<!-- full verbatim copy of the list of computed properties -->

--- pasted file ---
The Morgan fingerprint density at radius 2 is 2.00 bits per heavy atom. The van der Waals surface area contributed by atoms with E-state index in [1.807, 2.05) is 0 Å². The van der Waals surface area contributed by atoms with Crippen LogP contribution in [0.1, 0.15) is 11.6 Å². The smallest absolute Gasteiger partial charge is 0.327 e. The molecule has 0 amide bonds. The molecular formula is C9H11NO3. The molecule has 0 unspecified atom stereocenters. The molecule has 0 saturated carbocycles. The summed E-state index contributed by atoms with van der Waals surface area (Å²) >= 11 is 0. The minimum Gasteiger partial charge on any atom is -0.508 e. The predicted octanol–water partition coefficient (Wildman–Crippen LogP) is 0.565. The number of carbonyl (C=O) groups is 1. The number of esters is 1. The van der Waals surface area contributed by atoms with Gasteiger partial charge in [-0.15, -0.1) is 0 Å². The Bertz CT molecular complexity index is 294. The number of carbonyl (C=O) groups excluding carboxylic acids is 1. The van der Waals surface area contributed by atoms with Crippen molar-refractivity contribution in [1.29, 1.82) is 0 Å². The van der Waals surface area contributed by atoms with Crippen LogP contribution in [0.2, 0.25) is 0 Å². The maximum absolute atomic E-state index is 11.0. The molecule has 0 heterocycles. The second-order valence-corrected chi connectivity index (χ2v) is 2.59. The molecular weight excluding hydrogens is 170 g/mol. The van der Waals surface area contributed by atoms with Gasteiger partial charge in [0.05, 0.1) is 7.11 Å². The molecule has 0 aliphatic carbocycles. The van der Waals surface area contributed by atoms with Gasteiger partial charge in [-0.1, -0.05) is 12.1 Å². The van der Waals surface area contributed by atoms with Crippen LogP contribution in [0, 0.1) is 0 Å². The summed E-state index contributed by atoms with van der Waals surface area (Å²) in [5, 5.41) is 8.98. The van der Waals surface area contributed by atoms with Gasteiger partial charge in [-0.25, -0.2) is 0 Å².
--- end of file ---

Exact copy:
The Morgan fingerprint density at radius 2 is 2.00 bits per heavy atom. The van der Waals surface area contributed by atoms with E-state index in [1.807, 2.05) is 0 Å². The van der Waals surface area contributed by atoms with Crippen LogP contribution in [0.1, 0.15) is 11.6 Å². The smallest absolute Gasteiger partial charge is 0.327 e. The molecule has 0 amide bonds. The molecular formula is C9H11NO3. The molecule has 0 unspecified atom stereocenters. The molecule has 0 saturated carbocycles. The summed E-state index contributed by atoms with van der Waals surface area (Å²) >= 11 is 0. The minimum Gasteiger partial charge on any atom is -0.508 e. The predicted octanol–water partition coefficient (Wildman–Crippen LogP) is 0.565. The number of carbonyl (C=O) groups is 1. The number of esters is 1. The van der Waals surface area contributed by atoms with Gasteiger partial charge in [-0.15, -0.1) is 0 Å². The Bertz CT molecular complexity index is 294. The number of carbonyl (C=O) groups excluding carboxylic acids is 1. The van der Waals surface area contributed by atoms with Crippen molar-refractivity contribution in [1.29, 1.82) is 0 Å². The van der Waals surface area contributed by atoms with Crippen LogP contribution in [0.2, 0.25) is 0 Å². The maximum absolute atomic E-state index is 11.0. The molecule has 0 heterocycles. The second-order valence-corrected chi connectivity index (χ2v) is 2.59. The molecular weight excluding hydrogens is 170 g/mol. The van der Waals surface area contributed by atoms with Gasteiger partial charge in [0.05, 0.1) is 7.11 Å². The molecule has 0 aliphatic carbocycles. The van der Waals surface area contributed by atoms with Gasteiger partial charge in [-0.1, -0.05) is 12.1 Å². The van der Waals surface area contributed by atoms with Crippen LogP contribution in [0, 0.1) is 0 Å². The summed E-state index contributed by atoms with van der Waals surface area (Å²) in [5, 5.41) is 8.98. The van der Waals surface area contributed by atoms with Gasteiger partial charge in [-0.25, -0.2) is 0 Å².